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How to create the best birth plan for you

Know what to include in your birth plan, what labor and delivery questions to answer, and when to be flexible.

June 03, 2024
Happy father touching expecting mother's baby bump while embracing her on couch.

A positive pregnancy test comes with what seems like a never-ending to-do list. And while labor and delivery may be low on your list, it can help to start thinking through your options now. Cue the birth plan. 

What is a birth plan?

A birth plan outlines your preferences for before, during and after labor and delivery. What do you hope your birth experience looks like if everything goes as planned? 

You’re not required to have a birth plan, but it can help you feel more prepared, stay engaged in the birth process and keep your expectations clear. In fact, research suggests that those with birth plans are happier with their birth experience overall. 

It’s never too early to start thinking about what you want for your labor and delivery experience and writing it down. That way, you can ask questions, do the research you need and update your preferences as time goes on. 

Need pregnancy care but not sure where to start? Search for OB/GYNs near you. 

Talk to your provider about your options

Like with every patient and every pregnancy — a birth plan is unique to you. There’s no “right” way to create a birth plan. It can be as detailed or simple as you want.

A helpful starting point is talking to your provider and learning more about where you plan to give birth. There also are birth plan templates, including from the American College of Obstetricians and Gynecologists and the American College of Nurse-Midwives. You can use the templates as-is or modify them.

Ultimately, a birth plan is thinking about the issues that concern you most and talking through them with your OB/GYN or midwife. 

Answer labor and delivery questions

Here are a few questions to consider as you start the birth plan process. 

The basics

  • When is your due date? 
  • Where do you plan to deliver your baby? 
  • Do you prefer to have a vaginal or cesarean delivery? 
  • Who is your main support person? Will you have a doula?

Labor environment

  • What do you want to happen while you’re in labor? 
  • Who do you want in the room?
  • Would you like to be able to move around during labor or eat and drink?
  • What features will be most helpful for you? Music? Lighting? A tub or pool? 
  • Do you have preferred labor positions? 

Medical interventions and pain management

  • Do you have a preference for how your provider intervenes or the type of medicine you receive while in labor? Common examples include:
  • Artificial rupture of membrane (amniotomy): When your provider breaks your water or amniotic sac
  • Epidural: An injection in your back to relieve pain in the lower part of your body
  • Episiotomy: A cut in the tissue between the vagina and anus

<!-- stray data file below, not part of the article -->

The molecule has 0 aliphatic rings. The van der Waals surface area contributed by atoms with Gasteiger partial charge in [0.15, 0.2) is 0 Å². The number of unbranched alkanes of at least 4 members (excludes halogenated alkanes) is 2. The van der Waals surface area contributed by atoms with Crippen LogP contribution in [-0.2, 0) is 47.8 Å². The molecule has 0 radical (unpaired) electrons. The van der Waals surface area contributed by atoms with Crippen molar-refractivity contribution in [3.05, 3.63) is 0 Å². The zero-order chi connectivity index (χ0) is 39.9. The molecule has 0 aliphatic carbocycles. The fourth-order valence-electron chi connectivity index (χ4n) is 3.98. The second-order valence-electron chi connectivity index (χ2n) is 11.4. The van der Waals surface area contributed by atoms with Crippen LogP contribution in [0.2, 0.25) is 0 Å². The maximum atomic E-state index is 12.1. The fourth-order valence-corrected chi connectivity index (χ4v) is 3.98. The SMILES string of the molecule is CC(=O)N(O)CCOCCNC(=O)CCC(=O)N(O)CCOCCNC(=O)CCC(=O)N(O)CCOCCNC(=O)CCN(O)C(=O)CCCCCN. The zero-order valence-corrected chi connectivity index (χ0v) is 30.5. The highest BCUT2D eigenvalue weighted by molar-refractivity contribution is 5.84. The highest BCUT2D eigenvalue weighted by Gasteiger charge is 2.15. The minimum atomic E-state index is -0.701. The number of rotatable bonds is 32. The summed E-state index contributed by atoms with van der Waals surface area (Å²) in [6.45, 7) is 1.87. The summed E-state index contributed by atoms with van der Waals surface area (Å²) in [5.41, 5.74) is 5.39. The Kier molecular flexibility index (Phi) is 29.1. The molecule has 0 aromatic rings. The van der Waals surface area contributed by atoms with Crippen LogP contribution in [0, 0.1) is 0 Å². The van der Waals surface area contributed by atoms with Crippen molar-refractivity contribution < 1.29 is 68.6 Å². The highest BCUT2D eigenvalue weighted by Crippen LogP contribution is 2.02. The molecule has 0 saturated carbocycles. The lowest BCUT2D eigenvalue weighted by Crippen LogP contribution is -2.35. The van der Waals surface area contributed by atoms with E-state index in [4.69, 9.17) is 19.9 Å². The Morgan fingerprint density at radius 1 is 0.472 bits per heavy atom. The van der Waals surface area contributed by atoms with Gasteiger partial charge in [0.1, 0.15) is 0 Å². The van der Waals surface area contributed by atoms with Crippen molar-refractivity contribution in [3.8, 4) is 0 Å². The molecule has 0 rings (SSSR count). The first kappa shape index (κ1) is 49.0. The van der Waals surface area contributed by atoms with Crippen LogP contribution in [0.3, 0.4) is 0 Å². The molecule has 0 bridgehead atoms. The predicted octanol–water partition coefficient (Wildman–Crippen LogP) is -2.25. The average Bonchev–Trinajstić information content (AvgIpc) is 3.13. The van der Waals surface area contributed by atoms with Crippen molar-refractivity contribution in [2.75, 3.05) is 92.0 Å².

• Fetal monitoring: A way to continuously measure your baby’s heartbeat and your contractions
  • IV: A catheter inserted into the vein for fast delivery of fluid, pain medication or other substances
  • Pitocin (oxytocin): A medicine that helps start labor and contractions (also called induction or augmentation)
  • Vacuum extraction: A process that uses a vacuum to help a baby get through the birth canal
  • When do you want your provider to use specific interventions? Should they offer less invasive methods first, including massage or meditation?

Delivery and after birth

  • What would you like to happen during and after you deliver your baby?
  • Do you want visitors and when?
  • Do you want photos and videos?
  • Are you planning to breastfeed right away, use formula or both?
  • Do you have preferences for what to do with the placenta or cord blood?

Stay flexible 

With any birth plan, flexibility is extremely important. A realistic birth plan not only includes your preferences but also what’s available at your delivery location. Remember that childbirth is unpredictable and may not go as planned. 

The birth plan is a great starting point, but it’s not a contract. Your OB/GYN or other provider may recommend a different approach, especially if you have a high-risk pregnancy or pregnancy complications.

Choose a provider and location that meet your needs

Birth plan or no birth plan, finding the right provider and facility for your labor and delivery makes all the difference. At HCA Florida Healthcare, we’re your partner in care, from family-centered labor and delivery services to maternity tours and classes. 

As one of the largest healthcare providers in the state, our extensive network is home to everyone from OB/GYNs and midwives to high-risk pregnancy doctors and neonatologists. Find an OB/GYN here. 

Published:
June 03, 2024

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